Treasurer Jim Chalmers has taken a pasting for his Budget. Boring.  Not revolutionary. The critics have been piling it on.

But actually, we think there is a lot of opportunity.

Uncle Jim was pretty predictable. Here are the cold, hard statistics curtesy of PWC:

And here’s the detail:

power prices would rise 56 per cent over two years from July 1, 2022 and drive inflation higher and rates higher

New parents-  $4.7 billion over four years from 2022-23, and then $1.7 billion each year after that, to help reduce costs.Most of the funding will go towards lifting the maximum Child Care Subsidy rate from 85% to 90% for the first child in care. Some $531 million which will be spent over four years on reforming parental leave, including an increase to the maximum amount of leave able to be taken from 20 to 26 weeks.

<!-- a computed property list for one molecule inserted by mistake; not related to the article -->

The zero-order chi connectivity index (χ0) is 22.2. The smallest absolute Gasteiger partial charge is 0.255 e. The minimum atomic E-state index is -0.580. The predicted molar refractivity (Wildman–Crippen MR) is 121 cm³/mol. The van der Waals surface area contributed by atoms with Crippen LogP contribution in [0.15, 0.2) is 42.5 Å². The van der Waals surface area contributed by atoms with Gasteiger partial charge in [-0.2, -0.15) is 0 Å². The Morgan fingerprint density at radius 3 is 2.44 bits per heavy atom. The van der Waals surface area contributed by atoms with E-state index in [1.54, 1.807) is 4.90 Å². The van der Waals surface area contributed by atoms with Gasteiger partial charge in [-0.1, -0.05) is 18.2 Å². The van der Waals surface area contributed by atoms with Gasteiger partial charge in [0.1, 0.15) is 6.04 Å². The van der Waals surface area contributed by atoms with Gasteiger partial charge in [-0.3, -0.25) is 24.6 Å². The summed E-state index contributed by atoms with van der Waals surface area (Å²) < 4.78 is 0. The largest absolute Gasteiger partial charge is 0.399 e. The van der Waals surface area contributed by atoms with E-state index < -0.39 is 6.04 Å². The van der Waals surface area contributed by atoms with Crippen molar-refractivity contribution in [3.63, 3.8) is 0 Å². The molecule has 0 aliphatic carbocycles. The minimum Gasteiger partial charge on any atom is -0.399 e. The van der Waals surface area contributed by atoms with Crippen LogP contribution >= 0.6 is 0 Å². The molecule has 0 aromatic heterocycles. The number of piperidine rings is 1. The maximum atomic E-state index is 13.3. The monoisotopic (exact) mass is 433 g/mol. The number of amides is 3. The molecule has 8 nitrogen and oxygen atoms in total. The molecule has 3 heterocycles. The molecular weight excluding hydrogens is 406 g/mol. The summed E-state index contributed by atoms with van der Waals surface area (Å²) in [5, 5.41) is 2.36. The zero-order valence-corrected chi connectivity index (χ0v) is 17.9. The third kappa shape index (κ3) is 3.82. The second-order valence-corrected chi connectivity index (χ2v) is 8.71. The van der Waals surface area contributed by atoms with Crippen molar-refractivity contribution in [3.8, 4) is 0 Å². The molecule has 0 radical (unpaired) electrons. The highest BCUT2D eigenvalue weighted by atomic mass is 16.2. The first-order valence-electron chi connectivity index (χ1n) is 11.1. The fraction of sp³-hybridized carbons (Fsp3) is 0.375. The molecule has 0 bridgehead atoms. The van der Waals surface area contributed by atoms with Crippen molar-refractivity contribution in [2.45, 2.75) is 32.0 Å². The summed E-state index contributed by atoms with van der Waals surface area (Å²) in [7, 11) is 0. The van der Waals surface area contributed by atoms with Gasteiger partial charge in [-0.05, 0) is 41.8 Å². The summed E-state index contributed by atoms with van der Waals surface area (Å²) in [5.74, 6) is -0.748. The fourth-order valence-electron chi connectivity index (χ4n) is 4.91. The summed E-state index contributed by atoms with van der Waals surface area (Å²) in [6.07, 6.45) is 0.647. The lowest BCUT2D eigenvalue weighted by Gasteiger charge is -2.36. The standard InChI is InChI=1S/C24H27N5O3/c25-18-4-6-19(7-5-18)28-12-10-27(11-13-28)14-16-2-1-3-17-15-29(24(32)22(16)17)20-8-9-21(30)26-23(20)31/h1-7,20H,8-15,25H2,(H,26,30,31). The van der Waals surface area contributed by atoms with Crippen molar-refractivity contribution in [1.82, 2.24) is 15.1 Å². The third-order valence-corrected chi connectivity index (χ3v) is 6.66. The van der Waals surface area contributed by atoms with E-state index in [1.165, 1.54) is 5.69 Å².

TAFE and university students – $872 million over the next five years to fund 480,000 fee-free places for TAFE students in industries and regions experiencing skills shortages.
Homes: build one million new homes over five year starting in 2024 via a national Housing Accord between government, industry and investors. The government has committed an initial $350 million in the budget for the creation of 10,000 new affordable homes, with the states and territories also set to fund a further 10,000.
Women: $1.7 billion committed towards a variety of initiatives aimed at ending violence against women and improving women’s safety. $169 million will be dedicated over four years (and $55 million per year afterwards) to fund an additional 500 service and community workers across the country who will provide support for women and children experiencing family, domestic and sexual violence.
This week sees more doom and gloom.

Westpac predicts the Reserve Bank will increase the official interest rate from 2.6 to 3.1 per cent on Melbourne Cup day next week and keep going to 3.85 per cent.

“The September quarter inflation report has come as such a major surprise that we think the Reserve Bank board will decide to raise the cash rate by 50 basis points at the next board meeting on November 1,” the banks predicted.